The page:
I. GEOGRAPHY AND NATURAL RESOURCES
Viewed in its narrowest terms, the village at the center of the Bakerton area sprang up about 1889, drew its sustenance from a deposit of high-calcium limestone, and began to wilt when that resource was exhausted. The boundaries of this mining village would extend no more than one mile from the original quarry. Yet the history of Bakerton, and that of eastern Jefferson County, cannot be neatly tied up in a 100-year-old, four-square- mile package. If you look for Bakerton's roots, you will find that they spread miles in all directions and go back more than 250 years.
Bakerton is near the center of the area that will be examined in the following pages. It is bounded by Halltown Pike on the west, Shepherdstown on the north, and Elk Run and Bolivar Heights on the south. The eastern boundary spans the Potomac River and includes the Dargan-Antietam area and the mountains that surround it. The northern and western boundaries are less distinct than the others and are more social than geographic.1 Throughout the following chapters, I have used the phrases "the Bakerton area" and "eastern Jefferson County" to refer to the area just delineated.
If we view this area as 17th century explorers and settlers might have seen it, we can understand much about how the region was developed (Figure 1-1). The Potomac River could be crossed at Packhorse Ford below what would become Shepherdstown. It was here that the "Warriors' Path," a long-established route for Indian war parties, crossed the river and ran toward the future site of Winchester, Virginia. Crossing the river by boat was relatively easy, and the riverbank between Packhorse Ford and the confluence of the Potomac and Shenandoah Rivers had several places suitable for ferries. One of the favorite ferrying places was located where an island lay at the mouth of Antietam Creek in Maryland. River travel south to the junction of these rivers was limited to canoe, raft, and possibly flat-bottomed boat because of shoals. Ice and flooding during the winter and spring further limited use of boats on the river, although the Potomac could be crossed on foot when the ice was hard. Several portages would have been required to move goods between eastern Jefferson County and the tidewaters of the Potomac River.2 The riverbank was also passable on horseback for much of its length, although the land climbs steeply to the west at several places.
Springs flowed into the Potomac River at River Bend and at a point about one mile upstream, and Elk Run joined the river north of Bolivar Heights; all of these sources as well as Antietam Creek were strong enough to turn a water wheel. The land west of the riverbank contained numerous rolling hills; much of it was good farmland, but speedy direct land travel between the Harpers Ferry and Shepherdstown areas was not possible. Black locust, walnut, and oak could be found in the area, and Elk Ridge on the Maryland side of the river was heavily timbered. Buffalo, wild turkey, bear, elk, wildcat, and deer roamed the country.3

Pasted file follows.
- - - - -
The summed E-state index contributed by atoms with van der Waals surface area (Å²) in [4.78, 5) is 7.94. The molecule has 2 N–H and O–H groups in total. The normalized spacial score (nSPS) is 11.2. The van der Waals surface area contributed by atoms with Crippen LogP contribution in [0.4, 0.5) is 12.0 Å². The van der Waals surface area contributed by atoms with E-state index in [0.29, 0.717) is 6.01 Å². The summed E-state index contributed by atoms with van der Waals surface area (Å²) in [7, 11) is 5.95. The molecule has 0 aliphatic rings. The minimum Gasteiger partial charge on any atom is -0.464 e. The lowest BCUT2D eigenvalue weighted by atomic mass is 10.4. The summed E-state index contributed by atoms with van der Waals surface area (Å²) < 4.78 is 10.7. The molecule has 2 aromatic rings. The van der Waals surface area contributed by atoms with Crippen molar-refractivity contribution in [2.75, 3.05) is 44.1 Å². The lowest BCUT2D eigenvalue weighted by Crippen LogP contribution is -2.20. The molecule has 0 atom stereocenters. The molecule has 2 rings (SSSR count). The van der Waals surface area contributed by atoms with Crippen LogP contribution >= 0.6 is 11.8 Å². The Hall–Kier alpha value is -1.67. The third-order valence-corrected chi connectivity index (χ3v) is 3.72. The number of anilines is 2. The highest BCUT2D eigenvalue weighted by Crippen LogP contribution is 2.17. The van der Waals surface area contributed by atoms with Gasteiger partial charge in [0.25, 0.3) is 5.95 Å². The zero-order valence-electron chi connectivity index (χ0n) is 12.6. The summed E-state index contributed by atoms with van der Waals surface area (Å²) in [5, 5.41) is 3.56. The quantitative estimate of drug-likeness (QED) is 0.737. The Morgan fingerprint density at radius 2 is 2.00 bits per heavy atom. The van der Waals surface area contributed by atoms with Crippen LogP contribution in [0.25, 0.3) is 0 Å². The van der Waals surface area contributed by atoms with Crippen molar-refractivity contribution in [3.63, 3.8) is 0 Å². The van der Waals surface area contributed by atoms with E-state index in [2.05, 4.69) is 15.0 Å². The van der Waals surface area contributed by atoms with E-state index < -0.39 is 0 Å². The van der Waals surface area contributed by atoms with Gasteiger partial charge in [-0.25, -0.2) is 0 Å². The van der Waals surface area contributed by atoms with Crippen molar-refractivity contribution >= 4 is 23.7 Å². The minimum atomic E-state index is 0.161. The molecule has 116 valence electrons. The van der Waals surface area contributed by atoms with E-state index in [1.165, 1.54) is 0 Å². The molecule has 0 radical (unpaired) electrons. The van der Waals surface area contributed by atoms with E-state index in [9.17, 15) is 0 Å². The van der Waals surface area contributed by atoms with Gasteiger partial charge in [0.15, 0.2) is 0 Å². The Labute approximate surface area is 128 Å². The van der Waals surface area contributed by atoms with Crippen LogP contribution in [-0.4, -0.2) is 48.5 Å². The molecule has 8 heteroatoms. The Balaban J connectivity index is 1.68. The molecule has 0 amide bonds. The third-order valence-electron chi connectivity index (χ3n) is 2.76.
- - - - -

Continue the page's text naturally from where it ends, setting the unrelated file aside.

Much of the soil was red clay that reached a depth of 10 to 25 feet. Although it could not be used for making high-grade clay products, it was suitable for producing common brick.4 Along the riverbank east of the Bakerton area, the clay contained a sizeable deposit of iron ore (brown hematite), the ore nodules ranging in size from a fraction of an inch to a foot in diameter. A second deposit was located upriver on the Maryland side above Elk Run.
Limestone lay beneath most of the region, reaching to the riverbank, and marble deposits suitable for building stone were located near River Bend. Limestone deposits could be found on the Maryland side of the river above Antietam Creek, and a belt of Tomstown dolomite approximately 1,000 feet thick ran from northeast of Bakerton almost to Millville. This limestone had a high magnesia content, making it desirable as a flux in smelting operations. The clay cover in the Bakerton and Engle areas was often just a few feet thick and, unlike the rest of the limestone in the area, it was almost pure calcium carbonate.5 Numerous caves were scattered throughout the area.
In sum, the geography of eastern Jefferson County tended to isolate it from adjoining lands on the north, south, and west and made transportation through the region difficult. At the same time, access to land on the Maryland side of the Potomac River was relatively easy and both sides of the river contained similar resources of iron ore and limestone.
Viewed in terms of geographical boundaries and natural resources, eastern Jefferson County had more in common with neighboring Maryland than with the surrounding Virginia countryside. These physical relationships between the two sides of the Potomac River were to have a significant influence upon the cultural and economic development of the area.
1. Although family, cultural, and trade relationships existed between the Bakerton area and the towns of Harpers Ferry, Shepherdstown, and Charles Town, the history of the towns themselves is beyond the scope of the present study. One of the goals of the current study is to characterize the rural and industrial areas in eastern Jefferson County so that the relationships among rural, industrial, and urban areas can be explored in the future.
2. "John Semple's Proposals for Clearing the Potomac," in Grace L. Nute, "Washington and the Potomac: Manuscripts of the Minnesota Historical Society," American Historical Review, 28 (1923):497-519, 705-722.
3. Freeman F. Hart, The Valley of Virginia in the American Revolution: 1763-1789 (New York: Russell & Russell, 1942), p. 67; Vernon F. Aler, History of Martinsburg and Berkley County (Hagerstown, Md.: Mail Pub. Co., 1888), p. 30.
4. G.P. Grimsley, West Virginia Geological Survey (Wheeling: Wheeling News Litho Co., 1916), pp. 530-531.
5. Grimsley, pp. 302-312.